Oleg directed me to this essay.

Not that it is going to convince anyone, but this seems well written, and well reasoned (and I agree with the conclusion, anyway).

Posted to critiques by Ehud Lamm on 12/28/01; 1:04:29 AM


Hating VBScript
(via Keith Devens)

Some interesting notes about VBScript, bundled with examples.

Speaking of VBScript, notice that Beyond JS has a new version, with lazy lists and such.

Posted to critiques by Ehud Lamm on 10/27/01; 12:32:34 PM

Discuss (7 responses)

Java: Good and Bad

Java is frequently contrasted to C++, as these languages seem to be used in the same problem space.

This article contrasts Java to C++ for developing large-scale applications. Instead of presenting a simplistic view ("Java is good but slow, C++ is dangerous") it breaks these languages down into features which help or hurt software development.

Posted to critiques by Dejan Jelovic on 8/8/01; 12:28:53 PM

Discuss (1 response)

Java is not a hairball - Official
You don't want to create too much bulk and damage the footprint, but the trend in the market has been to more and more services

Not very enlightening, but kind of related to our discussion on first languages.

Too much Java stuff here recently. Are we becoming mainstream?

Posted to critiques by Ehud Lamm on 6/6/01; 12:42:14 PM

Discuss (2 responses)

Sun admits ASP better than Java for Web
(via PHP everywhere)

A little quiz for you. Consider the following quote: "ASP is faster and more effective for simple Web applications than Java." Which company said it?
Posted to critiques by Ehud Lamm on 6/1/01; 2:18:57 AM

Discuss (1 response)

Eric S. Raymond - Why Python?
(via Scripting News)

Mostly contrasts Python and Perl.

One should keep in mind that ESR is a man of strong opinions. Sometimes (e.g., his opinions of Ada) these opinions are not very well founded.

Posted to critiques by Ehud Lamm on 4/29/01; 4:05:54 AM


Server-side scripting languages
This paper (found via PHP everywhere) compares PHP, Perl and Java servlets.

The paper is built around three examples of varying complexity. Each example is solved using each language, so you can make up your own mind.

This is how the paper summarizes the different language philosophies:

Perl creator Larry Wall says that he designed Perl to make the easy things easy while making the difficult things possible. By contrast, PHP makes some of the easy things even easier and still gets the harder ones done. Java makes the big things more scalable and makes everything more object-centered.

On the other hand, Perl makes a lot of things weirder. It's a simple language to learn, once you can get past the culture shock. PHP has removed much of the quirkiness from Perl, but in the process it has lost just a little of the power. Java makes the hard things easier, especially since a lot of them have already been done and can be included or inherited efficiently. But it also makes some of the easy things a bit harder than perhaps they should be.

Posted to critiques by Ehud Lamm on 4/20/01; 8:06:46 AM

Discuss (7 responses)

Java Design Flaws
(over on Wiki)

This page describes design flaws in java. In a manner more constructive than a LanguagePissingMatch, we ponder how the language could be made better at reasonable conceptual or implementation cost, and hopefully glean applicable insights along the way.

Contains a list of flaws, and you can express your opinion by voting (you can also add to the page, of course).

But be warned: A link to this page was posted on by Thomas Holenstein <thomas @>. Given the number of anti-Java bigots that hang out there, I don't expect any reasoned debate or unbiased voting to ensue.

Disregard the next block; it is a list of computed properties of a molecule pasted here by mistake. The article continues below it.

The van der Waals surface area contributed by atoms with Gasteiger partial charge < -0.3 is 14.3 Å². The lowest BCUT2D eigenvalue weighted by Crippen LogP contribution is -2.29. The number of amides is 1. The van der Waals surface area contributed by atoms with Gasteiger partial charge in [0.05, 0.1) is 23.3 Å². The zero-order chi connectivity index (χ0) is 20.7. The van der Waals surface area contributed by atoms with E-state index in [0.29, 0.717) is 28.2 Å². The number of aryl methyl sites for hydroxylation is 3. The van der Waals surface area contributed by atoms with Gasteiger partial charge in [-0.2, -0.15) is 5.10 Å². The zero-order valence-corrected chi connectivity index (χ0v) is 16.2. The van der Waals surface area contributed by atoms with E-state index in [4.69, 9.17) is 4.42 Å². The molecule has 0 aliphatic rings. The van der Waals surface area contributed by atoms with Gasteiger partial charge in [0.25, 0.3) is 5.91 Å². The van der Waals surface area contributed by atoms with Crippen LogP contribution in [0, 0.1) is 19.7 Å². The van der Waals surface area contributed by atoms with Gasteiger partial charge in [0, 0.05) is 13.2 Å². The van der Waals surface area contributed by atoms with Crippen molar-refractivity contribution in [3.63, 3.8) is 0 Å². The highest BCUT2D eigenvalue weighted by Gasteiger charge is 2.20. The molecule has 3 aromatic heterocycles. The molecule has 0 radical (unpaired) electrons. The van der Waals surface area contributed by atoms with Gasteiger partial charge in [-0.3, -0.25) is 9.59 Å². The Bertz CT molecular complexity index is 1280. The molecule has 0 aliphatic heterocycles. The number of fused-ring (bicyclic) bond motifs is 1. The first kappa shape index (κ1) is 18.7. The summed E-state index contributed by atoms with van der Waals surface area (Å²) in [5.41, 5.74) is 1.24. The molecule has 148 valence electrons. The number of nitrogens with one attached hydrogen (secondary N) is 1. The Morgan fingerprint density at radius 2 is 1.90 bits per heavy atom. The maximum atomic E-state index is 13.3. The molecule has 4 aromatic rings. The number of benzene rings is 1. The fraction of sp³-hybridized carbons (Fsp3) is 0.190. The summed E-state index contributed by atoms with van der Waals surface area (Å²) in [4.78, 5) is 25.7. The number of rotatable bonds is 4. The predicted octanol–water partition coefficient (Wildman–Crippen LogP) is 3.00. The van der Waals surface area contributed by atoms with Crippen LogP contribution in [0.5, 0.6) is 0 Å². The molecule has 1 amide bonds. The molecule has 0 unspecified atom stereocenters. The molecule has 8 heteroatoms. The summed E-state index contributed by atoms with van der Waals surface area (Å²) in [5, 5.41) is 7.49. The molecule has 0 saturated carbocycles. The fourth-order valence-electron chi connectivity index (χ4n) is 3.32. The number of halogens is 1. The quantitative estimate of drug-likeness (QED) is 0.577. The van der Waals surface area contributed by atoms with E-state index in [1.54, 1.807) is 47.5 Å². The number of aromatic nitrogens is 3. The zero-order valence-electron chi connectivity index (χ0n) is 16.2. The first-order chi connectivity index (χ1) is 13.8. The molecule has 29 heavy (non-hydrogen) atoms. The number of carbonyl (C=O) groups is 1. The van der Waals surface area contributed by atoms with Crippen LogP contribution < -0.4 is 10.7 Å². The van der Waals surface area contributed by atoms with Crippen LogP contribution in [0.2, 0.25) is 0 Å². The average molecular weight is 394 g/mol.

Posted to critiques by Ehud Lamm on 4/12/01; 6:40:14 AM


Haskell v Ada v C++ v Awk v ...
I've seen this several times, but don't think it's ever been posted here - a comparison of different languages used in a project for the US Navy.

I found it on Paul Hudak's home page, which also contains some other interesting (although less relevant to lambda) links: support for generating music in Haskell (expanded here); parsing natural language using types; and Fran (for reactive images) which is related to Pan.
Posted to critiques by andrew cooke on 3/20/01; 12:22:54 AM

Discuss (1 response)

Logic Programming
Actually, several posts in the thread that contains this are interesting:

Posted to critiques by andrew cooke on 3/18/01; 2:51:20 AM

Discuss (2 responses)

Software Development Magazine
March Issue: Language Comparisons.

Includes an article by Norvig comparing Lisp, Dylan and Python that was discussed in c.l.lisp a while back (seems SD sensibly update the website some time after the magazine comes out).
Posted to critiques by andrew cooke on 3/17/01; 1:13:21 AM


A skeptic's look at C#
Over on JavaLobby

I found that the fundamental reason for this reaction is that Java is, if not quite perfect, as close as you're going to get to a purely Object Oriented language with absolutely no compromises.

A biased but quite lively discussion...
Posted to critiques by Ehud Lamm on 3/8/01; 2:42:43 AM

Discuss (1 response)

More typing debates!
This discussion, over on comp.lang.scheme, is too close to a religious war for comfort, but still contains some nuggets. It is worth skimming.

Basically it tends to focus on static vs. dynamic typing, sometimes in contexts appropriate for generic programming. Naturally, some other ideas, such as soft typing, creep in.

Posted to critiques by Ehud Lamm on 2/27/01; 6:05:40 AM


A Critique of Standard ML, Andrew Appel
I added a new department for language comparisons and critiques. Deciding if a link such as this one should go into a general category like functional or into critiques is, naturally, not clear cut.

Since the link above is SML specific, and deals with issues that are not general to FP, I chose to place it here.

The paper deals with a wide range of issues, from safety to syntactic quirks.
Posted to critiques by Ehud Lamm on 2/17/01; 2:41:02 AM

Discuss (2 responses)